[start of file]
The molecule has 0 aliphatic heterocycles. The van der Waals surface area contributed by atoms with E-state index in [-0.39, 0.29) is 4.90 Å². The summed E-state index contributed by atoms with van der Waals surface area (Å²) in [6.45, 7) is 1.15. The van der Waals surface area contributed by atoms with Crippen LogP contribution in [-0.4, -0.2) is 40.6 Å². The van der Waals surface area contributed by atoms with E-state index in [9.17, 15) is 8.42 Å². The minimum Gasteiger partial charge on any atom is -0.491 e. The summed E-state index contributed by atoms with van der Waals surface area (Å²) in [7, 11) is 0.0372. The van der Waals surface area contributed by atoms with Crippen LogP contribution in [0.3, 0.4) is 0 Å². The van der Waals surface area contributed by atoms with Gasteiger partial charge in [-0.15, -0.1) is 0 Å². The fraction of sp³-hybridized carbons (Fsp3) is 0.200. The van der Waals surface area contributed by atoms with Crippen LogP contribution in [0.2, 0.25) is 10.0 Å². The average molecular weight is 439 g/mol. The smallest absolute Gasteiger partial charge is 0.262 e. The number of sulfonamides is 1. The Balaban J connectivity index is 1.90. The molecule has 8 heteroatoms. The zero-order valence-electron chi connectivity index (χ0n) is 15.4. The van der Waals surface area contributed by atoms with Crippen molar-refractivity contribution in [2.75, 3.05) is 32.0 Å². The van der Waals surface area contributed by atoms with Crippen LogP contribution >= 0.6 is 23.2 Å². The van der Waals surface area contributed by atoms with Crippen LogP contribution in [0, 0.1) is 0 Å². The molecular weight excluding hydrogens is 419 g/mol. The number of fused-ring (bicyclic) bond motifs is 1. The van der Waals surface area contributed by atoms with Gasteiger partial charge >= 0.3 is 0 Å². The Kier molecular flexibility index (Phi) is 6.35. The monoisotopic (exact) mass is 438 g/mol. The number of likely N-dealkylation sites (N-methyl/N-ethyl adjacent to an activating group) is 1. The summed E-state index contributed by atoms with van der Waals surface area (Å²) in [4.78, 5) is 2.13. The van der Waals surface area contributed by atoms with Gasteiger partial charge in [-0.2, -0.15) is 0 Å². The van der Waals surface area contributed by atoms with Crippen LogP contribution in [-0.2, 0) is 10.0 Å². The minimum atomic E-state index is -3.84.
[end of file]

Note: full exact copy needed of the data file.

The molecule has 0 aliphatic heterocycles. The van der Waals surface area contributed by atoms with E-state index in [-0.39, 0.29) is 4.90 Å². The summed E-state index contributed by atoms with van der Waals surface area (Å²) in [6.45, 7) is 1.15. The van der Waals surface area contributed by atoms with Crippen LogP contribution in [-0.4, -0.2) is 40.6 Å². The van der Waals surface area contributed by atoms with E-state index in [9.17, 15) is 8.42 Å². The minimum Gasteiger partial charge on any atom is -0.491 e. The summed E-state index contributed by atoms with van der Waals surface area (Å²) in [7, 11) is 0.0372. The van der Waals surface area contributed by atoms with Crippen LogP contribution in [0.3, 0.4) is 0 Å². The van der Waals surface area contributed by atoms with Gasteiger partial charge in [-0.15, -0.1) is 0 Å². The fraction of sp³-hybridized carbons (Fsp3) is 0.200. The van der Waals surface area contributed by atoms with Crippen LogP contribution in [0.2, 0.25) is 10.0 Å². The average molecular weight is 439 g/mol. The smallest absolute Gasteiger partial charge is 0.262 e. The number of sulfonamides is 1. The Balaban J connectivity index is 1.90. The molecule has 8 heteroatoms. The zero-order valence-electron chi connectivity index (χ0n) is 15.4. The van der Waals surface area contributed by atoms with Crippen molar-refractivity contribution in [2.75, 3.05) is 32.0 Å². The van der Waals surface area contributed by atoms with Crippen LogP contribution >= 0.6 is 23.2 Å². The van der Waals surface area contributed by atoms with Crippen LogP contribution in [0, 0.1) is 0 Å². The molecular weight excluding hydrogens is 419 g/mol. The number of fused-ring (bicyclic) bond motifs is 1. The van der Waals surface area contributed by atoms with Gasteiger partial charge >= 0.3 is 0 Å². The Kier molecular flexibility index (Phi) is 6.35. The monoisotopic (exact) mass is 438 g/mol. The number of likely N-dealkylation sites (N-methyl/N-ethyl adjacent to an activating group) is 1. The summed E-state index contributed by atoms with van der Waals surface area (Å²) in [4.78, 5) is 2.13. The van der Waals surface area contributed by atoms with Gasteiger partial charge in [-0.2, -0.15) is 0 Å². The van der Waals surface area contributed by atoms with Crippen LogP contribution in [-0.2, 0) is 10.0 Å². The minimum atomic E-state index is -3.84.